‘Shredded’ Credibility

The U.S. Catholic bishops’ point man on sexual abuse said the hierarchy’s credibility on fixing the problem is “shredded” and that the situation is comparable to the Reformation, when “the episcopacy, the regular clergy, even the papacy were discredited.” On Aug. 13 Bishop R. Daniel Conlon of Joliet, Ill., spoke at the National Safe Environment and Victim Assistance Coordinators Leadership Conference in Omaha, Neb. He told attendees that he had assumed that consistently implementing the bishops’ policies on child protection, “coupled with some decent publicity, would turn public opinion around” but added, “I now know this was an illusion.” Conlon said U.S. bishops still needed to clarify emerging questions about how to deal with issues like child pornography and “boundary violations,” but he said bishops “are gravely weakened and in need of assistance” in developing policies and changing public perceptions. Conlon said, “Our credibility on the subject of child abuse is shredded, [but] you may have a better chance. People—in the church, outside the church and hanging on the edge—need to know that real progress is being made.”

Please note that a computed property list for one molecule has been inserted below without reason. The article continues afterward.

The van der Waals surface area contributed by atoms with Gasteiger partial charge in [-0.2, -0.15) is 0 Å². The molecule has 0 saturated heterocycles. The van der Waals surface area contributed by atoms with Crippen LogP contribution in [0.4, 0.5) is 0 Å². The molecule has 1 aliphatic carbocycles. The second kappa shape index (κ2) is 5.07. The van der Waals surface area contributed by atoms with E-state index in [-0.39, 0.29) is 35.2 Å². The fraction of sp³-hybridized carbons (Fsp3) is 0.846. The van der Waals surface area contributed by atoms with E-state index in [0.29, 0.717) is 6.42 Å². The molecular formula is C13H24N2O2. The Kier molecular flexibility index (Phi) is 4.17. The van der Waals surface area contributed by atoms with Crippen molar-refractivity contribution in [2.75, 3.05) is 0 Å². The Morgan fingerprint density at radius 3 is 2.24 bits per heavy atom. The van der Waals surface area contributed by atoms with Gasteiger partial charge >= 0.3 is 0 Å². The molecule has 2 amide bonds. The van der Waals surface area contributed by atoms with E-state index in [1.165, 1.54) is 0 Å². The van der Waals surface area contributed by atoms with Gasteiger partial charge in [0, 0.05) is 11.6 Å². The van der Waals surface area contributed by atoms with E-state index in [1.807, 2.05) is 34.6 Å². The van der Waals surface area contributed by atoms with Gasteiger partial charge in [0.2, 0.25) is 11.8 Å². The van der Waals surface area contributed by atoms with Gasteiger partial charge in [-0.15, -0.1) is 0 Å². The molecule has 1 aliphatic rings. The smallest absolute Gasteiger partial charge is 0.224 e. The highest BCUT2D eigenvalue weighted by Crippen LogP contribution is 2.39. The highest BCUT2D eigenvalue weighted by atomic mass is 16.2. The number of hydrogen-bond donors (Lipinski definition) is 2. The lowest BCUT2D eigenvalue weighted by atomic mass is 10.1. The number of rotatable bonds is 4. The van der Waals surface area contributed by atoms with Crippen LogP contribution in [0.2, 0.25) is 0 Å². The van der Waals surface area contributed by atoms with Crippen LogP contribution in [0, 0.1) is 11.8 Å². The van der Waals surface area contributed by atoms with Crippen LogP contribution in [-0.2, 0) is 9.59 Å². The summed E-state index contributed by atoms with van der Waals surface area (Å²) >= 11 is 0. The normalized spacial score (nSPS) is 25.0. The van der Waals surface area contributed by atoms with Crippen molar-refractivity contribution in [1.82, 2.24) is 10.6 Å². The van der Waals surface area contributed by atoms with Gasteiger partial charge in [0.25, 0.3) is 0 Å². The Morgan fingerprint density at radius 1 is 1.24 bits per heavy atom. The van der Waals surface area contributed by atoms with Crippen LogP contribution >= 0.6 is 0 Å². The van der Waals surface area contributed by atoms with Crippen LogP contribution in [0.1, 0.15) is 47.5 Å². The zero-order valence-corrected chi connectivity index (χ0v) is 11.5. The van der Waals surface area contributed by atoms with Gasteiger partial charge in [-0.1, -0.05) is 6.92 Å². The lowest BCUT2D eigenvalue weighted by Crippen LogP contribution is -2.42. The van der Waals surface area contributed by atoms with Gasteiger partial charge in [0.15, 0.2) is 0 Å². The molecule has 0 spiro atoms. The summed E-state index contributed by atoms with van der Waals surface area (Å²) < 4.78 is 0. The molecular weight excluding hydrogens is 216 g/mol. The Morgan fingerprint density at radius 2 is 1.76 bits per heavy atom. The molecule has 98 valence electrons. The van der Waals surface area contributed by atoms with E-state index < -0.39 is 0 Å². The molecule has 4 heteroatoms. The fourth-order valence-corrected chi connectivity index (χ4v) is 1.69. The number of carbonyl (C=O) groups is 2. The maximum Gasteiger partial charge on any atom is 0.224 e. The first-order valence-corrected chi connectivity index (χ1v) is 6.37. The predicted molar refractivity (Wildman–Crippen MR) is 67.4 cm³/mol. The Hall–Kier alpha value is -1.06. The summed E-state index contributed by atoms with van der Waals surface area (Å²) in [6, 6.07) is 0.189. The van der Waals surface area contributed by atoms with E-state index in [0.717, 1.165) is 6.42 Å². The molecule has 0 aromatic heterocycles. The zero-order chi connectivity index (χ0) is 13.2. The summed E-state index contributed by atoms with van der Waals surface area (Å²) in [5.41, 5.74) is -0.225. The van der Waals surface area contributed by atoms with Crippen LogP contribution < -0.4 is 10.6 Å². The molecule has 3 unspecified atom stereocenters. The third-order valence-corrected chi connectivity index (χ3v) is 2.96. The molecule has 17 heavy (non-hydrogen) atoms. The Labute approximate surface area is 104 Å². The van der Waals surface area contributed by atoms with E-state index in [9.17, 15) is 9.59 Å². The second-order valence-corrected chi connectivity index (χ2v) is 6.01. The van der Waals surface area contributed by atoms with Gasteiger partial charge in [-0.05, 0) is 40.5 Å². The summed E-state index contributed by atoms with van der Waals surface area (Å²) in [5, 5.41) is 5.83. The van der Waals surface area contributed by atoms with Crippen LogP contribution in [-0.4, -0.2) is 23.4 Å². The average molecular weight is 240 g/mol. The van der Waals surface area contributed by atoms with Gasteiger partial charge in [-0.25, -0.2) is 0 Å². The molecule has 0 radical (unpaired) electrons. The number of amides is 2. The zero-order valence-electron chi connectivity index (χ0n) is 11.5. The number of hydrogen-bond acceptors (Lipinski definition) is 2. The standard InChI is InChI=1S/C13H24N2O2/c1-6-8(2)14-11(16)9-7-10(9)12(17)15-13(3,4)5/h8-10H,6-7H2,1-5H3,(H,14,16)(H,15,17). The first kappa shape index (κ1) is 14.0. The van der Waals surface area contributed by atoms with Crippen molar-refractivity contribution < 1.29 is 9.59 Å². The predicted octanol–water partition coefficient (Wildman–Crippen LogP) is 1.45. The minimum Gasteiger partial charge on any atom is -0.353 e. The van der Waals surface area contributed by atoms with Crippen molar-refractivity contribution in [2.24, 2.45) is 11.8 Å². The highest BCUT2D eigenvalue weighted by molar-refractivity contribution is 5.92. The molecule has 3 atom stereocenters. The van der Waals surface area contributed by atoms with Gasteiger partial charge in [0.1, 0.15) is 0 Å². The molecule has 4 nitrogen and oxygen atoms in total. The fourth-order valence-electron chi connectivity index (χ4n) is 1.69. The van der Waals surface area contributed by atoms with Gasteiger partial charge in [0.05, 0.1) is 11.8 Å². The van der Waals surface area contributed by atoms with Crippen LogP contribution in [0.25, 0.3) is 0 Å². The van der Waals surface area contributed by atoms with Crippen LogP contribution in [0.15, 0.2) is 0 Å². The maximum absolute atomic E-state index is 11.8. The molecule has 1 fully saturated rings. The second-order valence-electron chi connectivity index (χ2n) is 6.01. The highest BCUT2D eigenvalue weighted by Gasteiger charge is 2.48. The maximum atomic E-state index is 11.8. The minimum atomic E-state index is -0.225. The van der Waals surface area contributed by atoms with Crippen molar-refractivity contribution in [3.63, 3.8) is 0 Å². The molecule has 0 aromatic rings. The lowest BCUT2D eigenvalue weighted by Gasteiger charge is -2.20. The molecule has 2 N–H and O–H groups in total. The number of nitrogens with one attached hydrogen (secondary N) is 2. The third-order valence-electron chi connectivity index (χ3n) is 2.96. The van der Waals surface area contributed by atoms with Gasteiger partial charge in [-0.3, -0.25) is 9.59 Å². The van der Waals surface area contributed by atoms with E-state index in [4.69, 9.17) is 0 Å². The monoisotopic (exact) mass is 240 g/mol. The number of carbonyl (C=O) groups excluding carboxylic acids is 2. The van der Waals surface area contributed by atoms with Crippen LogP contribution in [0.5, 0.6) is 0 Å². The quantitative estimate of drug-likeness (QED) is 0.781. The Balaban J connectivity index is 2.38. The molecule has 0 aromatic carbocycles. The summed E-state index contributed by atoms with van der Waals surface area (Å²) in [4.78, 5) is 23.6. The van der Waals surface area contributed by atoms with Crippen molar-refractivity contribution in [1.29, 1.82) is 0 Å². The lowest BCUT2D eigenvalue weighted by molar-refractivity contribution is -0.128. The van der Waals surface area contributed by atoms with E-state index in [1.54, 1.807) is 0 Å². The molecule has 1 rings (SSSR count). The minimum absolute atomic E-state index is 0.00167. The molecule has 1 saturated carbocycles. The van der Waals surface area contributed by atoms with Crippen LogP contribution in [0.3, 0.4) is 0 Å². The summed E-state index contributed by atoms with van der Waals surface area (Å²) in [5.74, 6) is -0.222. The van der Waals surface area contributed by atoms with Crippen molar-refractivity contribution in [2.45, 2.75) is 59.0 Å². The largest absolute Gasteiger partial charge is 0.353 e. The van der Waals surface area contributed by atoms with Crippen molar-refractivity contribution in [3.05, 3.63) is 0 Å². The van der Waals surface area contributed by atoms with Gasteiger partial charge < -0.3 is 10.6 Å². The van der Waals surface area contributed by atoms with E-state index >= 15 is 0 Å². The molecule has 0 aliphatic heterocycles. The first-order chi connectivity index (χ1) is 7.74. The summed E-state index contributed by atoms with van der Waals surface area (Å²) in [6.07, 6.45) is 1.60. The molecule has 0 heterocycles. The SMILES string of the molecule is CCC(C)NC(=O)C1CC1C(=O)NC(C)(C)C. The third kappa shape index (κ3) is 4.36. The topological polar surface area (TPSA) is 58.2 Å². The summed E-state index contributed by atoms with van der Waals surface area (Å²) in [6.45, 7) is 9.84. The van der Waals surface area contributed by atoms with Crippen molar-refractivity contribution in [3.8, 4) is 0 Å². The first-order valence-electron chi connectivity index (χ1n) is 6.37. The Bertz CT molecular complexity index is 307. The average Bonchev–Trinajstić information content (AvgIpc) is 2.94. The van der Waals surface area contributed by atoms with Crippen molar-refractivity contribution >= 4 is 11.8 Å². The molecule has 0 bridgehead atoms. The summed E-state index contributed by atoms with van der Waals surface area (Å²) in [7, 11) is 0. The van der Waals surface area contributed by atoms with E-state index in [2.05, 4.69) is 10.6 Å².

Comments are automatically closed two weeks after an article's initial publication. See our comments policy for more.

Advertisement
Advertisement

Don't miss the best from America

Sign up for our Newsletter to get the Jesuit perspective on news, faith and culture.

The latest from america

In the wake of my reading The Dark Is Rising, one of my New Year’s resolutions is to try to keep pace with time, not lag behind it as I usually do.
Margot PattersonJanuary 18, 2018
‘This is calumny’: Pope Francis defends Bishop Barros against charges he knew of sexual abuse
Many in Chile opposed Francis’ appointment of Msgr. Barros as bishop because he is known to have belonged to the inner circle of a priest accused of abuse.
Gerard O’ConnellJanuary 18, 2018
(And what the Gospel says we should do instead)
Simcha FisherJanuary 18, 2018
Flight attendants Carlos Ciuffardi, left, and Paola Podest, talk with journalists during a flight from Santiago, Chile, to Iquique, Chile, after Pope Francis married them in-flight early Thursday, Jan. 18, 2018. (AP Photo/Alessandra Tarantino)
The couple said, “I do” Thursday morning after telling Francis that they had been married in a civil service in 2010.
Gerard O’ConnellJanuary 18, 2018